We are very happy to annouce the publication of a study led by Prof. Charna Dibner (Associate Professor in the Department of Surgery and Department of Cell Physiology and Metabolism, Faculty of Medicine, University of Geneva), Dr. Vlad Petrenko and Dr. Flore Sinturel investigating the link between circadian clocks and lipid homeostasis in pancreatic islets.
This study presents a temporal lipidomic profiling performed in human pancreatic islets isolated from 10 nondiabetic (ND) and 6 T2D donors. About 5% of the lipid metabolites across all major lipid classes exhibited pronounced circadian oscillations in ND human islets synchronized in vitro. Two-time point-based lipidomic analyses in T2D human islets revealed global and temporal alterations in phospho- and sphingolipids. Key enzymes regulating turnover of sphingolipids were rhythmically expressed in ND islets and exhibited altered levels in ND islets bearing disrupted clocks and in T2D islets. Strikingly, cellular membrane fluidity, measured by a Nile Red derivative NR12S, was reduced in plasma membrane of T2D diabetic human islets, in ND donors’ islets with disrupted circadian clockwork, or treated with sphingolipid pathway modulators. Moreover, inhibiting the glycosphingolipid biosynthesis led to strong reduction of insulin secretion triggered by glucose or KCl, whereas inhibiting earlier steps of de novo ceramide synthesis resulted in milder inhibitory effect on insulin secretion by ND islets. These data suggest that circadian clocks operative in human pancreatic islets are required for temporal orchestration of lipid homeostasis, and that perturbation of temporal regulation of the islet lipid metabolism upon T2D leads to altered insulin secretion and membrane fluidity.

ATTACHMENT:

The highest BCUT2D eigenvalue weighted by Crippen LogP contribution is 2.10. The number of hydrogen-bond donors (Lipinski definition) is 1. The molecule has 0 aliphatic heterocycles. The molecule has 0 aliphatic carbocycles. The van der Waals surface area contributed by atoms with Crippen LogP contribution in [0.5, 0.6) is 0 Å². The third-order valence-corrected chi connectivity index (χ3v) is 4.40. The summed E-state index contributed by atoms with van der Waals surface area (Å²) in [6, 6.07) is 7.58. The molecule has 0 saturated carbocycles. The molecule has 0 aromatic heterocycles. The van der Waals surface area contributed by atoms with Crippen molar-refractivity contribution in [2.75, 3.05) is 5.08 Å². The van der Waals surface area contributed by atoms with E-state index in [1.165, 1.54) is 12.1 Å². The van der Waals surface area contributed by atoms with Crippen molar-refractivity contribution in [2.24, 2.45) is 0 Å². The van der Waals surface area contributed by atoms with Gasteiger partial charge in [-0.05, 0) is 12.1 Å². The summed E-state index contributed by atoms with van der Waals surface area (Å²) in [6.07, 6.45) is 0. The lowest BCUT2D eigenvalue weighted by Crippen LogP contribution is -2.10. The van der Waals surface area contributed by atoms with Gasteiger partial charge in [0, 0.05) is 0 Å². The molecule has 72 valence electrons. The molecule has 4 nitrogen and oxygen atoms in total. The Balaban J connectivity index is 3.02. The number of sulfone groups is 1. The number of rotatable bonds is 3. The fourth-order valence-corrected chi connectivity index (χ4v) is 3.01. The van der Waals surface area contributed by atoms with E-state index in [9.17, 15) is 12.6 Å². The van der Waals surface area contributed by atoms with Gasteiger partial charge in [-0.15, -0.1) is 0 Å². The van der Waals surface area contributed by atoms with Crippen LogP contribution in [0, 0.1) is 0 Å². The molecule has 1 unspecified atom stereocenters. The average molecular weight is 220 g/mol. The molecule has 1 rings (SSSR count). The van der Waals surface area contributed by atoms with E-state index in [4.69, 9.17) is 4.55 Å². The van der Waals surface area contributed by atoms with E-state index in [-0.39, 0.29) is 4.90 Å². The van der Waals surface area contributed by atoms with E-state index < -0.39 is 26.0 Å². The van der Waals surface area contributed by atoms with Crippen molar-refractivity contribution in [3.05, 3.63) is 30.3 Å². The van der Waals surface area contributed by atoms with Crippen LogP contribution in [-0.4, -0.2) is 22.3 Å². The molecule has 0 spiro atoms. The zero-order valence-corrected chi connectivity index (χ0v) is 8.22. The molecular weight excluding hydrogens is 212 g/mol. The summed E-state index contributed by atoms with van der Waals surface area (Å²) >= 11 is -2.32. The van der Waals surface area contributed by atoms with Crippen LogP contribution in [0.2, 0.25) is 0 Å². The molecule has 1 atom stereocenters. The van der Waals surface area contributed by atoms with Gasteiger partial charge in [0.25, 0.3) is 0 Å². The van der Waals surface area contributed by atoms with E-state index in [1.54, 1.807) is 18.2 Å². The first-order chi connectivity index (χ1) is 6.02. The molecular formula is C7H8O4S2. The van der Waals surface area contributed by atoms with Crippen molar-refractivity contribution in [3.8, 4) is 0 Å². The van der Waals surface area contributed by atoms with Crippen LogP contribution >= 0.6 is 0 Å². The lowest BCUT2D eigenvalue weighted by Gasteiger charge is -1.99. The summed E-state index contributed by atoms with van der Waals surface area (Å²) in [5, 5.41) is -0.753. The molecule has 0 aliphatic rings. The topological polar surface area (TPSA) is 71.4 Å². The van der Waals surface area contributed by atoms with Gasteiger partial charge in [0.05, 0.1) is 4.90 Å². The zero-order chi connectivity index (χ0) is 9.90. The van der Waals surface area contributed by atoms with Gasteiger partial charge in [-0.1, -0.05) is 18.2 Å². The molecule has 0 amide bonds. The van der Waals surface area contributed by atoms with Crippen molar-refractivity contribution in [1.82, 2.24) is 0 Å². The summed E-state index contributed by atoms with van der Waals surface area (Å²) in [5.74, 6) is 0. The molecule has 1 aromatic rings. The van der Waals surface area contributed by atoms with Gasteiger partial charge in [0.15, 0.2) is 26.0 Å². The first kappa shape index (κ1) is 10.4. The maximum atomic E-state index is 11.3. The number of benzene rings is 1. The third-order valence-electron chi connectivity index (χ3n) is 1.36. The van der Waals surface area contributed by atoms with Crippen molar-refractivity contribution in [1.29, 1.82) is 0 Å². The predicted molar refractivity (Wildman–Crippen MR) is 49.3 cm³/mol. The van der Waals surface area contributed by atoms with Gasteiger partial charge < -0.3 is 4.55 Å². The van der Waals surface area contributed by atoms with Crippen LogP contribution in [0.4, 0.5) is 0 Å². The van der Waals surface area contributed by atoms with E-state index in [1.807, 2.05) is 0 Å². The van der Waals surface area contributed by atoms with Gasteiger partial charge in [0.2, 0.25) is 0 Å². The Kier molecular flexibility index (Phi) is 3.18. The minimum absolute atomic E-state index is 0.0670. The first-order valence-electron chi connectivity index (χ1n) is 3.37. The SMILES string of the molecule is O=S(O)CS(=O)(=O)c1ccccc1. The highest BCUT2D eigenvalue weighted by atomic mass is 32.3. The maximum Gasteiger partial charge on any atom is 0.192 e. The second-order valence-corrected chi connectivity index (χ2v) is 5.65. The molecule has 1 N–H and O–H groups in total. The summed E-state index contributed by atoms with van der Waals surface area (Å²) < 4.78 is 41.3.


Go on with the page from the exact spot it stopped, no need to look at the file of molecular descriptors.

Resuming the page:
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Plos Biology Aug 3;20(8):e3001725. (2022)
DOI information: 10.1371/journal.pbio.3001725